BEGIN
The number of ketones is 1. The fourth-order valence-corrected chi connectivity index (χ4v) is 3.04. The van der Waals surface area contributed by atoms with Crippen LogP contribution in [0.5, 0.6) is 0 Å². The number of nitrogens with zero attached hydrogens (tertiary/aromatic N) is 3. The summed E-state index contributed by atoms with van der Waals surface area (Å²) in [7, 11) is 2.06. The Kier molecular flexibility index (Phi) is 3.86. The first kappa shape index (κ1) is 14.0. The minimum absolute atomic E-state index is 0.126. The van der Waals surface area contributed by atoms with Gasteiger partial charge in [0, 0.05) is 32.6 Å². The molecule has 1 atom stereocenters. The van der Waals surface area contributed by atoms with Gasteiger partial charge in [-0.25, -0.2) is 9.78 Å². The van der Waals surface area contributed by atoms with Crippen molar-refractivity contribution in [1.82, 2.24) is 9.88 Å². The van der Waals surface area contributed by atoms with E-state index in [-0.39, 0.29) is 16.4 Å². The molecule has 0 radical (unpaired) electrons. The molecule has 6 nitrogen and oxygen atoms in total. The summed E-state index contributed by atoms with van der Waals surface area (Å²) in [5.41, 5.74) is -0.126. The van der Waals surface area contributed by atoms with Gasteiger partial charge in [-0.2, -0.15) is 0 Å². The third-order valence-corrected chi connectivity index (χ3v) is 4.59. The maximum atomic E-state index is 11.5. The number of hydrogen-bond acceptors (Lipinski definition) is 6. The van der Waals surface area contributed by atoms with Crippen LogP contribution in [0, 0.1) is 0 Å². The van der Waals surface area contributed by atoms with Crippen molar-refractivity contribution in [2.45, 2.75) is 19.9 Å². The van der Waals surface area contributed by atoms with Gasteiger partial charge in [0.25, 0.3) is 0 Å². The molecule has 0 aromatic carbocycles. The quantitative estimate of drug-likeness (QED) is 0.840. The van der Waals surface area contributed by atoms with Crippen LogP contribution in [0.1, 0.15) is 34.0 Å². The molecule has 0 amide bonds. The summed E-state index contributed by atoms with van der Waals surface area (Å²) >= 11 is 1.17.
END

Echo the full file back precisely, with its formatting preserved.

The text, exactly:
The number of ketones is 1. The fourth-order valence-corrected chi connectivity index (χ4v) is 3.04. The van der Waals surface area contributed by atoms with Crippen LogP contribution in [0.5, 0.6) is 0 Å². The number of nitrogens with zero attached hydrogens (tertiary/aromatic N) is 3. The summed E-state index contributed by atoms with van der Waals surface area (Å²) in [7, 11) is 2.06. The Kier molecular flexibility index (Phi) is 3.86. The first kappa shape index (κ1) is 14.0. The minimum absolute atomic E-state index is 0.126. The van der Waals surface area contributed by atoms with Gasteiger partial charge in [0, 0.05) is 32.6 Å². The molecule has 1 atom stereocenters. The van der Waals surface area contributed by atoms with Gasteiger partial charge in [-0.25, -0.2) is 9.78 Å². The van der Waals surface area contributed by atoms with Crippen molar-refractivity contribution in [1.82, 2.24) is 9.88 Å². The van der Waals surface area contributed by atoms with E-state index in [-0.39, 0.29) is 16.4 Å². The molecule has 0 radical (unpaired) electrons. The molecule has 6 nitrogen and oxygen atoms in total. The summed E-state index contributed by atoms with van der Waals surface area (Å²) in [5.41, 5.74) is -0.126. The van der Waals surface area contributed by atoms with Gasteiger partial charge in [-0.2, -0.15) is 0 Å². The third-order valence-corrected chi connectivity index (χ3v) is 4.59. The maximum atomic E-state index is 11.5. The number of hydrogen-bond acceptors (Lipinski definition) is 6. The van der Waals surface area contributed by atoms with Crippen LogP contribution in [0, 0.1) is 0 Å². The van der Waals surface area contributed by atoms with Crippen molar-refractivity contribution in [2.45, 2.75) is 19.9 Å². The van der Waals surface area contributed by atoms with Gasteiger partial charge in [0.25, 0.3) is 0 Å². The molecule has 0 aromatic carbocycles. The quantitative estimate of drug-likeness (QED) is 0.840. The van der Waals surface area contributed by atoms with Crippen LogP contribution in [0.1, 0.15) is 34.0 Å². The molecule has 0 amide bonds. The summed E-state index contributed by atoms with van der Waals surface area (Å²) >= 11 is 1.17.